Rewards of Economic Freedom

The world’s most successful countries generally achieve high and stable economic growth, sound legal systems, security of persons and their property, sound money, freedom to trade, low rates of unemployment, minimum levels of crime and violence, an absence of poverty, high average incomes, low taxes, open opportunity, political and civil liberties, and peace. Without fail, the countries that rank highest for providing their citizens with these desirable conditions also rank highest on the indices of economic freedom.

Building a successful, wealthy, and peaceful nation requires patience, courage, tenacity, and above all, policies based on well-founded and proven fundamental principles of law and economics.

The Index of Economic Freedom published by the Wall Street Journal and the Heritage Foundation, USA, and Economic Freedom of the World (EFW) published annually by the Fraser Institute, Canada, in co-operation with the Economic Freedom Network, are the best known measures of economic freedom.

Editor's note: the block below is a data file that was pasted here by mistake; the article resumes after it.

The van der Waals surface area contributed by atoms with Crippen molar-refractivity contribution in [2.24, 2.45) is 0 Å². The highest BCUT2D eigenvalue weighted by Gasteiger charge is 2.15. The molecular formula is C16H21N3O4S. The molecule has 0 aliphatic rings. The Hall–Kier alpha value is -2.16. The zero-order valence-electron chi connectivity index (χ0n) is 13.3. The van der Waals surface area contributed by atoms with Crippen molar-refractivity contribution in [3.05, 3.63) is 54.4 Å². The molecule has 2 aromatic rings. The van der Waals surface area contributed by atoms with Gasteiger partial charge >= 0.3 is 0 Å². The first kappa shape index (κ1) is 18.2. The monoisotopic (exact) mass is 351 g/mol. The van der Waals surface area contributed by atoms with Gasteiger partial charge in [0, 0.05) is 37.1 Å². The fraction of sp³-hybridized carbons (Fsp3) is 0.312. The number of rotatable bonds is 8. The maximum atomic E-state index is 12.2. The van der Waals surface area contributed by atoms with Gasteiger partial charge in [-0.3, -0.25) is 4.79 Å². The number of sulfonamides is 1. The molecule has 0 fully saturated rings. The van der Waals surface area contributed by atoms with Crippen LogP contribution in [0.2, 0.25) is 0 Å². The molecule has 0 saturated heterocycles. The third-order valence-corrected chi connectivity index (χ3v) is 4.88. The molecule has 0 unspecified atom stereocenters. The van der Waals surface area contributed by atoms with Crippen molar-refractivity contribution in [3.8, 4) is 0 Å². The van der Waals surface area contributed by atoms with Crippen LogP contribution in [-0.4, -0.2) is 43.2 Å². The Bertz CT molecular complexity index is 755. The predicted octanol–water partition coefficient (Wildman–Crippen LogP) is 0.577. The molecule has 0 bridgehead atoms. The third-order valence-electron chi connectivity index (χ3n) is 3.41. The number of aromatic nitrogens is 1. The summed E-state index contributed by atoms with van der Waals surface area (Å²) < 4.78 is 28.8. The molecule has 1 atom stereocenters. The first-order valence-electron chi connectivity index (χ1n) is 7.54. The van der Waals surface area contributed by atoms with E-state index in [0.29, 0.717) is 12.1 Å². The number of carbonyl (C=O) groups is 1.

Nations in the top quartile of the index had an average per-capita GDP of $32,744 in 2007, compared to $3,858 for those nations in the bottom quartile measured in constant 2005 international dollars.

Moreover, the average income of the poorest 10 per cent of the population in the most-free quartile was $8,474 compared to $910 for those in the least-free quartile measured in constant 2005 international dollars. Contrary to popular opinion, the poor get richer fastest in economically free countries. People in nations in the most-free quartile also report a much higher level of life satisfaction of 7.5 out of 10 as opposed to people in the least free economies who report a life satisfaction of 4.7 out of 10.

Without voluntary exchange and entrepreneurial activity coordinated through markets, modern living standards would be impossible. A trend towards greater economic freedom results in increased economic growth while the reverse trend reduces growth.

AUTHORS Eustace Davie is a director and Jasson Urbach is an economist with the Free Market Foundation. This article is an excerpt from the book Nationalisation published by the FMF and may be published without prior consent but with acknowledgement to the authors. The views expressed in the article are the authors’ and are not necessarily shared by the members of the Foundation.

FMF Policy Bulletin / 01 May 2012

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